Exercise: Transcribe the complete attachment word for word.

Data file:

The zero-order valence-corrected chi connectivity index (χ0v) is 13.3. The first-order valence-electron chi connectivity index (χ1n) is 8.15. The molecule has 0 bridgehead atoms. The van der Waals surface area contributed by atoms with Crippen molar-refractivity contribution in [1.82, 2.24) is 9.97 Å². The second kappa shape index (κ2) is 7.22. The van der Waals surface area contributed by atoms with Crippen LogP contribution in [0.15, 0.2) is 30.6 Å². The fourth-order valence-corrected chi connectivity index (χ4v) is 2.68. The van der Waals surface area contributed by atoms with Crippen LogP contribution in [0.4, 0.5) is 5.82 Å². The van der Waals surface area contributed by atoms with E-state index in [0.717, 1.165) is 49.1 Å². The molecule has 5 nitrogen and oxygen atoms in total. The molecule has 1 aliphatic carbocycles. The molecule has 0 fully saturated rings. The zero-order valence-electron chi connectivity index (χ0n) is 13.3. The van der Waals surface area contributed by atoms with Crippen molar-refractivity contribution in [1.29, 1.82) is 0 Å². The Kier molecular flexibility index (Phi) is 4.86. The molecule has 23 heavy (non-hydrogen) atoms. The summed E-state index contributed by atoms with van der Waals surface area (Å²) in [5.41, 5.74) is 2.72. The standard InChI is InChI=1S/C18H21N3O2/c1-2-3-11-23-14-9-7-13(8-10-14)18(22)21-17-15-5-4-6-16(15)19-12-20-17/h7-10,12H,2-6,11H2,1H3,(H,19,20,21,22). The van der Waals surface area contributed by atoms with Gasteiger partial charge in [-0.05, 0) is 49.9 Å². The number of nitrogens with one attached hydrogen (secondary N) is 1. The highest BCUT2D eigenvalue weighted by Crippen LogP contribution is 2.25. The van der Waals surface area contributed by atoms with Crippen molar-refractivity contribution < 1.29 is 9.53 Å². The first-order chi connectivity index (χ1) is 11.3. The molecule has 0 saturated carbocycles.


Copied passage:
The zero-order valence-corrected chi connectivity index (χ0v) is 13.3. The first-order valence-electron chi connectivity index (χ1n) is 8.15. The molecule has 0 bridgehead atoms. The van der Waals surface area contributed by atoms with Crippen molar-refractivity contribution in [1.82, 2.24) is 9.97 Å². The second kappa shape index (κ2) is 7.22. The van der Waals surface area contributed by atoms with Crippen LogP contribution in [0.15, 0.2) is 30.6 Å². The fourth-order valence-corrected chi connectivity index (χ4v) is 2.68. The van der Waals surface area contributed by atoms with Crippen LogP contribution in [0.4, 0.5) is 5.82 Å². The van der Waals surface area contributed by atoms with E-state index in [0.717, 1.165) is 49.1 Å². The molecule has 5 nitrogen and oxygen atoms in total. The molecule has 1 aliphatic carbocycles. The molecule has 0 fully saturated rings. The zero-order valence-electron chi connectivity index (χ0n) is 13.3. The van der Waals surface area contributed by atoms with Crippen molar-refractivity contribution in [1.29, 1.82) is 0 Å². The Kier molecular flexibility index (Phi) is 4.86. The molecule has 23 heavy (non-hydrogen) atoms. The summed E-state index contributed by atoms with van der Waals surface area (Å²) in [5.41, 5.74) is 2.72. The standard InChI is InChI=1S/C18H21N3O2/c1-2-3-11-23-14-9-7-13(8-10-14)18(22)21-17-15-5-4-6-16(15)19-12-20-17/h7-10,12H,2-6,11H2,1H3,(H,19,20,21,22). The van der Waals surface area contributed by atoms with Gasteiger partial charge in [-0.05, 0) is 49.9 Å². The number of nitrogens with one attached hydrogen (secondary N) is 1. The highest BCUT2D eigenvalue weighted by Crippen LogP contribution is 2.25. The van der Waals surface area contributed by atoms with Crippen molar-refractivity contribution < 1.29 is 9.53 Å². The first-order chi connectivity index (χ1) is 11.3. The molecule has 0 saturated carbocycles.